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Tagore works to go under hammer today

Nobel laureate Rabindranath Tagore's rare works will go under the hammer today in London even as suspense mounted whether India will intervene and bid for the paintings. His twelve paintings will be presented for sale at Sotheby's South Asian Art auction.

india Updated: Jun 15, 2010 11:06 IST

Nobel laureate Rabindranath Tagore's rare works will go under the hammer on Tuesday in London even as suspense mounted whether India will intervene and bid for the paintings.

Twelve paintings will be presented for sale at Sotheby's South Asian Art auction by Dartington Hall Trust, a
charitable organisation based on Dartington Hall estate, near Totnes in South Devon in the UK.

Funds raised will be used to support the Trust's ambitious new plans to expand its charitable programmes in
arts, social justice and sustainability.

"The upcoming South Asian Art sale presents a selection of miniature paintings and modern and contemporary
art from the subcontinent, including property from important private collections," Sotheby's said.

"Highlights from the modern section include a rare group of works by Rabindranath Tagore from the Dartington Hall
Trust in the south of England. These exceptional works were gifted by the artist to Leonard and Dorothy Elmhirst of
Dartington Hall in 1939 and have remained in the Trust's collection ever since. This is a unique opportunity to acquire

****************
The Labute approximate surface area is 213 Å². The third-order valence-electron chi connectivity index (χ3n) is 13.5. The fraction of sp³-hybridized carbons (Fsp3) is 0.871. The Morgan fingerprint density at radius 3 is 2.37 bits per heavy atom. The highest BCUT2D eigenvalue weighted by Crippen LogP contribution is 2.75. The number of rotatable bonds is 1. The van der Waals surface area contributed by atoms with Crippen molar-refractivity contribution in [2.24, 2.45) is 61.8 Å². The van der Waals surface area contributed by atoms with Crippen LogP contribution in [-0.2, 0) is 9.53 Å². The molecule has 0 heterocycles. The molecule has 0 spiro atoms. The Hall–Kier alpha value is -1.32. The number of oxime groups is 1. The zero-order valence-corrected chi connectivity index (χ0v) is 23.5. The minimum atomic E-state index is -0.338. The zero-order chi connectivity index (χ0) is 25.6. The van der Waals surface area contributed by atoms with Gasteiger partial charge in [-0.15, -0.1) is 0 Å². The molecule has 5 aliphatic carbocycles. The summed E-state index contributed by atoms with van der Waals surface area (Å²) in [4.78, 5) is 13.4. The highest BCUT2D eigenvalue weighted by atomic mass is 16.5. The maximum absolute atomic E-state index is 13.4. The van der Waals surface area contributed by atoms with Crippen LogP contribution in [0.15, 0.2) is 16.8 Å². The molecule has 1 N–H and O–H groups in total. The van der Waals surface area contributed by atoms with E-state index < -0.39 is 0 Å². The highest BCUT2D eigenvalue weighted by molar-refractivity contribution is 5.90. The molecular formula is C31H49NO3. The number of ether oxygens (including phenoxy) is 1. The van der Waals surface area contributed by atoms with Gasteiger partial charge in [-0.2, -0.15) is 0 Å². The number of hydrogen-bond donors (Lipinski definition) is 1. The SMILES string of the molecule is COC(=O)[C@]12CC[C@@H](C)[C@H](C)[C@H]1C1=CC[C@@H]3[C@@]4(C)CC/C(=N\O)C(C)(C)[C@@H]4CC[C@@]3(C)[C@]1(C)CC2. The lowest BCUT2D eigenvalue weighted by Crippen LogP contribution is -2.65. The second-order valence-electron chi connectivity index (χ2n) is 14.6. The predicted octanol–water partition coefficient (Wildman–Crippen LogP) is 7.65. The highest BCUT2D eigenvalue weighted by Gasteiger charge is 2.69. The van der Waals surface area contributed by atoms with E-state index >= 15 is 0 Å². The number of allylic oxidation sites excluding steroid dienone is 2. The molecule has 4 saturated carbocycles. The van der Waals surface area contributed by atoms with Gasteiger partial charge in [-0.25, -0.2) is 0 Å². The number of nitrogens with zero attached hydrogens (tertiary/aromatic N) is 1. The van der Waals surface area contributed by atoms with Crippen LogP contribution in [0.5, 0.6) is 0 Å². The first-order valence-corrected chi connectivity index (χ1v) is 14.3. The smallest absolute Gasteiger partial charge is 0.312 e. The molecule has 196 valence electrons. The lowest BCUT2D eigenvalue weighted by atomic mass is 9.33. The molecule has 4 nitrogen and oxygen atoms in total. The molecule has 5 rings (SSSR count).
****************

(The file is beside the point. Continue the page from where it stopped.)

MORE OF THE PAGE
works by this heritage artist with impeccable provenance," it said.

Responding to calls from various art organisations in India, the Indian government had tried to stop the auction of
the rare works, but it is understood that the efforts have produced no results.

Sources said a senior Culture Ministry official was in London last week and met Sotheby's officials and discussed
about the sale of the paintings.

They said the country, however, does not have any legal rights over the paintings. The government had faced
the same situation when Mahatma Gandhi's personal belongings were auctioned in New York.

They said there was only two options before the government -- either to bid directly or ask some private
organisations to buy the articles and get them back to the country.

There was no official word on the Indian government's stand on the issue. Culture Ministry officials in New Delhi
were tightlipped and refused to comment on the issue.

After the announcement of the auction last month, the London-based Tagore Centre expressed anger over the sale.

The Centre urged the High Commission to intervene to ensure that "these national treasures are returned to India".

Art lovers and Tagore's followers asked the Indian government to intervene in the matter. Prime Minister Manmohan
Singh had said the government will examine the issue, but did not give any categorical assurance.

Vaughan Lindsay, CEO of Dartington Hall Trust, said proceeds from the sales will fund "an ambitious new programme
of investment in our estate."

Other highlights of the auction include an extremely rare large scale bronze by Somnath Hore, two early figurative
oils by F N Souza and two large paintings by S H Raza.

The contemporary section features a large canvas by Subodh Gupta and works by Riyas Komu, Jitish Kallat and Anita
Dube. Among the miniature section is a folio from the Polier album and a signed and dated album of illustrations from the
Punjab depicting trades and occupations.